During the design phase of a facility, 3D models are constructed using sophisticated design-authoring software tools. These allow the model to evolve as E&Cs design the facility. Parties not involved in the design process, but who have an interest in monitoring the design evolution (such as the procurement staff, construction staff and others), are able to monitor this evolution via the use of model viewers (Figure 1). 1
Model viewers display the 3D model much the same as the design-authoring software, but do so from a static file that is created on a regular basis (generally daily, with the file compiled overnight). Model viewers are also able to display object, or component, and attribute information associated with that object, to the extent that attributes are defined and data are associated.
Model viewers allow remote staff to view the objects in the facility and drill down to the object sought — say, the pump or instrument above — in much the same way they would do so physically. If they know the generic description of the item, say “demineralized water storage pump,” or “hydrogen gas bulk-feed pressure regulator,” or have an identifier of the item, such as “WD-MT-001” or “PG-PCV-001,” then using the model viewer query functionality, they can drill down to and visualize the object virtually in the model in its adjoining environment, without actually being required to do a site inspection. Alternately, if they know the area of the facility but are not certain of the item sought, they can open the model viewer, drill down to the area sought, and then navigate in the model to find the item sought, just as if they had to do the same physically in the facility.
If the object has a fully developed set of attributes — such as specifications, design data, manufacturer name, manufacturer part number, manufacturer inspection records, constructor installation records, maintenance records — with direct links into an EDMS system that contains associated records, the operator or technician can directly access this information via numerated links in the model viewer without the need to exit the model viewer and access the EDMS system.
Conversely, if the model viewer can be accessed via a cloud-linked tablet (Figure 2), this enables the operator or technician to access the same information standing directly in front of the object — the pump or instrument — and to troubleshoot on the spot, pulling up necessary information, such as inspection records, materials certifications and so on, without having to run back to a centralized work station, or worse yet, to a document-control office. Aside from the reduced time needed to access the information, the improved timeliness associated with making a decision to take an object off line or out of service, particularly when shutdown or safety considerations are involved, allows for better-informed decisionmaking.
6D model rectifies E&C issues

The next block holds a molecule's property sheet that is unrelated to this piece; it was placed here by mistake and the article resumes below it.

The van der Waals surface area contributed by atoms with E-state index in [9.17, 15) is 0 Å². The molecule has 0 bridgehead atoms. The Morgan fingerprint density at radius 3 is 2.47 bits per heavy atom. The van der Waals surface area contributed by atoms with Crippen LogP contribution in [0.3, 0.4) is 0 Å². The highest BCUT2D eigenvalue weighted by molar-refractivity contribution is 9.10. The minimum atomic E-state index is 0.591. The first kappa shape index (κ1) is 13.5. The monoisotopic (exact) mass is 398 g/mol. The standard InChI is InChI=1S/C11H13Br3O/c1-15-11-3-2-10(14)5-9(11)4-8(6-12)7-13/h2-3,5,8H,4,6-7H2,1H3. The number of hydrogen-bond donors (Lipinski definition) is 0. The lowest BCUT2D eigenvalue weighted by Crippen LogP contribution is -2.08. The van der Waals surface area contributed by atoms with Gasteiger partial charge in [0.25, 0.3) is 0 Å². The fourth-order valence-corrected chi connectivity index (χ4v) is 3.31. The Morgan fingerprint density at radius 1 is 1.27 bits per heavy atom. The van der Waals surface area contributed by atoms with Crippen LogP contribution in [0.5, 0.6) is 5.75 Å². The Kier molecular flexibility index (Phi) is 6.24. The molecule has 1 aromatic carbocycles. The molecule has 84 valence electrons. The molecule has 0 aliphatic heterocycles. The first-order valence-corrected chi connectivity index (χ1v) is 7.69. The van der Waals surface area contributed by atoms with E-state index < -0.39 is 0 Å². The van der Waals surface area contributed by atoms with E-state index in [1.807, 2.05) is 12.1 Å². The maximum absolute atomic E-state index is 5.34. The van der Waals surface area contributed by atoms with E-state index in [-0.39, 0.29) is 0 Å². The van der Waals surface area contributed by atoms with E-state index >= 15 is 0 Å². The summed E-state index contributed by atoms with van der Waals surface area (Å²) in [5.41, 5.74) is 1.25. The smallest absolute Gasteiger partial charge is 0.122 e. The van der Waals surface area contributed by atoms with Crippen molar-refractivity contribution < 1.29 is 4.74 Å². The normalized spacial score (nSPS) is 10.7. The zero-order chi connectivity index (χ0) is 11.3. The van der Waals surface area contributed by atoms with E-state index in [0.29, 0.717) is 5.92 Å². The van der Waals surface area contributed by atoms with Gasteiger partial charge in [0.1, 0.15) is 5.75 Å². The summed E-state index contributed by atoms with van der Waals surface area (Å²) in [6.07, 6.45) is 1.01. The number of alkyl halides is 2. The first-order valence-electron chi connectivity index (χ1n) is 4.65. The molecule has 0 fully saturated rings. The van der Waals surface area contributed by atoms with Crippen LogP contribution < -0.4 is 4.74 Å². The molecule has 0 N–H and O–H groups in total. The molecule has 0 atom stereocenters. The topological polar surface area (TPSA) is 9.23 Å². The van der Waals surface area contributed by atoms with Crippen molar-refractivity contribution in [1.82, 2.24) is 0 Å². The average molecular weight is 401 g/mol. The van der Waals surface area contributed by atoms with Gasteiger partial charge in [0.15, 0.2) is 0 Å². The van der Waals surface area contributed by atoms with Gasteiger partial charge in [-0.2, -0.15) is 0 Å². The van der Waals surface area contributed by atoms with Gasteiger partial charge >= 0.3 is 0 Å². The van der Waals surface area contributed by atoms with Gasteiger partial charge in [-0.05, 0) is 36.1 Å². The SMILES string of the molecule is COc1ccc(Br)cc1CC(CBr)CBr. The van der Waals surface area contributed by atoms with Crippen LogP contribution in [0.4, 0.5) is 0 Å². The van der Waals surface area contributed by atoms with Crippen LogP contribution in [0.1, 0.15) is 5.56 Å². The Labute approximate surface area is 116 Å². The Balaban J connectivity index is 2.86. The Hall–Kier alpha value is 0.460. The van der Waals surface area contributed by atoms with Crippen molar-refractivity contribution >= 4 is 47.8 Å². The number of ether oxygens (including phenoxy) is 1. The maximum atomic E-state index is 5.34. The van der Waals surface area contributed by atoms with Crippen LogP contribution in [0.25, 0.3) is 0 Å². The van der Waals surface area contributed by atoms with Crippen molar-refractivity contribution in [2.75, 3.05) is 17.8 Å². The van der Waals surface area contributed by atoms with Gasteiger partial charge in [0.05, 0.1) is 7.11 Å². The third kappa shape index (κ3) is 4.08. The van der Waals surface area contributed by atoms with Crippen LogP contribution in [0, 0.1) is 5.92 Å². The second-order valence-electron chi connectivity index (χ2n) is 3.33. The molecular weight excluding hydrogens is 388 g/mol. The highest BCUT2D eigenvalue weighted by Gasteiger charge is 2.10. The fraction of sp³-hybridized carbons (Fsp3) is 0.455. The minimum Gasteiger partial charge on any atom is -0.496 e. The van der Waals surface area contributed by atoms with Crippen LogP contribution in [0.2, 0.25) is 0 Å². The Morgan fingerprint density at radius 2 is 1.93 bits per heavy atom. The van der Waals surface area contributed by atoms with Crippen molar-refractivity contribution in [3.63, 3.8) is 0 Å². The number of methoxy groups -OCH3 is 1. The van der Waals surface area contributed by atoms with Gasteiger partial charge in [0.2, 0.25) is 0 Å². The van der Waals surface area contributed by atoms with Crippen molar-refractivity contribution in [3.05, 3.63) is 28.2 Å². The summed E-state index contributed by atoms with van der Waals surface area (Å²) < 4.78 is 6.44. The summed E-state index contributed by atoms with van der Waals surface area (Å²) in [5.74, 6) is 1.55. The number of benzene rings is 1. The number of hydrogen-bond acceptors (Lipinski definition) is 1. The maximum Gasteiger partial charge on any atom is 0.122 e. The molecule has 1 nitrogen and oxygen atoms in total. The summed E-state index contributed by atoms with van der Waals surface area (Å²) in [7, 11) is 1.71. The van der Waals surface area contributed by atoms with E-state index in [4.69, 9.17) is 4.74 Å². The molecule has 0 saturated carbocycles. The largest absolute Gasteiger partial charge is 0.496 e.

Today’s modeling tools provide a strong platform for E&C companies who successfully transition to a data-centric execution process to deliver a 6D model. But there are two huge challenges these contractors face: (1) model scope, and (2) model integration. The greater the challenge, the greater to opportunity — and in both of these challenges lie opportunities that present E&Cs with the opportunity to lead and define change, instead of being left in the dust to react to it.
Model scope.E&Cs have been using computer modeling of facilities for more than four decades, although the first models were not created using software that mimicked a design process, but instead consisted of data input from scaled plastic models. The primary benefits from 3D models have historically been the ability to both produce drawings from the model and perform clash-checks.
As a result, the 3D model scope has historically been limited to inclusion of only those disciplines and objects where the time involved to input model data and associated value was outweighed by detriments associated with manual drawings, specifically the inability to identify clashing attributes and extract data.
Electrical bulk materials are a good example. Most E&Cs will model medium- and high-voltage cable and associated raceway, but leave low-voltage wire and cable and small-diameter conduit out of the model. In this scenario, the E&Cs will generally install the low-voltage wiring in the field, and document it using as-built drawings. There are similarities in instrumentation, although most piping and civil/structural materials do end up getting modeled.
The trend is toward modeling more, not less, but until such time as owner and operators require the vast majority of objects in the model, E&Cs will still define model scope based on executional value obtained from modeling objects that are directly related to construction execution. The E&C firm uses the model primarily for engineering personnel to communicate to construction personnel about how to build the facility, and to document the physical facility, inclusive of materials. If the construction craft knows what to do without having it articulated in the model, for example, how to route minor wiring, or how frequently wiring may need cable ties, then there is no value to the E&C to expend resources to include such detail in the model. If the owner/operator states a level of detail to be in the model that exceeds what the E&C sees as value-added, then the E&C will add it. But not unless required to do so.
While it is unlikely 6D models will ever contain actual modeling of every minute object in the facility — down to the last screw and washer — we can expect that 6D models will eventually model most objects, and when it comes to items such as minor hardware, to have those items still fully detailed in reference data in the model. This includes a list of installation parts that goes with a minor component such as a conduit fitting.